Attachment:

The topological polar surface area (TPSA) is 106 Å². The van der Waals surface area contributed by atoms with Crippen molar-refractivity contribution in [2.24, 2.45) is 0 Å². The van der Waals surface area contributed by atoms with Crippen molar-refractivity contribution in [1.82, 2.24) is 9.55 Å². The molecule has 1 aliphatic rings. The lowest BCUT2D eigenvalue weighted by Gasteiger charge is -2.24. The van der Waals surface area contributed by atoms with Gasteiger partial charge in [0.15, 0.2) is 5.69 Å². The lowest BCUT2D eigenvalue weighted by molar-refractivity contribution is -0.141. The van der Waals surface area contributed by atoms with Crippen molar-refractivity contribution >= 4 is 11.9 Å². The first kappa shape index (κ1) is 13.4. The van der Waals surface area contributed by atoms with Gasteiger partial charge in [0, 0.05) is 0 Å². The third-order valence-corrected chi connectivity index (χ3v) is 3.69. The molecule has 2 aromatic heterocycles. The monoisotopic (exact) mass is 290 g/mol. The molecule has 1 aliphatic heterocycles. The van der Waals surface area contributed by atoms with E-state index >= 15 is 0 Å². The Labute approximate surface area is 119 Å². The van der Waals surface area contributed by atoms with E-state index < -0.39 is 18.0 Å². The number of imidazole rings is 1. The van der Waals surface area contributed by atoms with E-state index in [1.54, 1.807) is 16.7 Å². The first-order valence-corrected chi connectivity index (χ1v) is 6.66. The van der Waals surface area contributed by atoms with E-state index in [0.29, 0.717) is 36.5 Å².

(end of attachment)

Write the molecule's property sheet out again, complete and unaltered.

The topological polar surface area (TPSA) is 106 Å². The van der Waals surface area contributed by atoms with Crippen molar-refractivity contribution in [2.24, 2.45) is 0 Å². The van der Waals surface area contributed by atoms with Crippen molar-refractivity contribution in [1.82, 2.24) is 9.55 Å². The molecule has 1 aliphatic rings. The lowest BCUT2D eigenvalue weighted by Gasteiger charge is -2.24. The van der Waals surface area contributed by atoms with Gasteiger partial charge in [0.15, 0.2) is 5.69 Å². The lowest BCUT2D eigenvalue weighted by molar-refractivity contribution is -0.141. The van der Waals surface area contributed by atoms with Crippen molar-refractivity contribution >= 4 is 11.9 Å². The first kappa shape index (κ1) is 13.4. The van der Waals surface area contributed by atoms with Gasteiger partial charge in [0, 0.05) is 0 Å². The third-order valence-corrected chi connectivity index (χ3v) is 3.69. The molecule has 2 aromatic heterocycles. The monoisotopic (exact) mass is 290 g/mol. The molecule has 1 aliphatic heterocycles. The van der Waals surface area contributed by atoms with E-state index >= 15 is 0 Å². The Labute approximate surface area is 119 Å². The van der Waals surface area contributed by atoms with E-state index < -0.39 is 18.0 Å². The number of imidazole rings is 1. The van der Waals surface area contributed by atoms with E-state index in [1.54, 1.807) is 16.7 Å². The first-order valence-corrected chi connectivity index (χ1v) is 6.66. The van der Waals surface area contributed by atoms with E-state index in [0.29, 0.717) is 36.5 Å².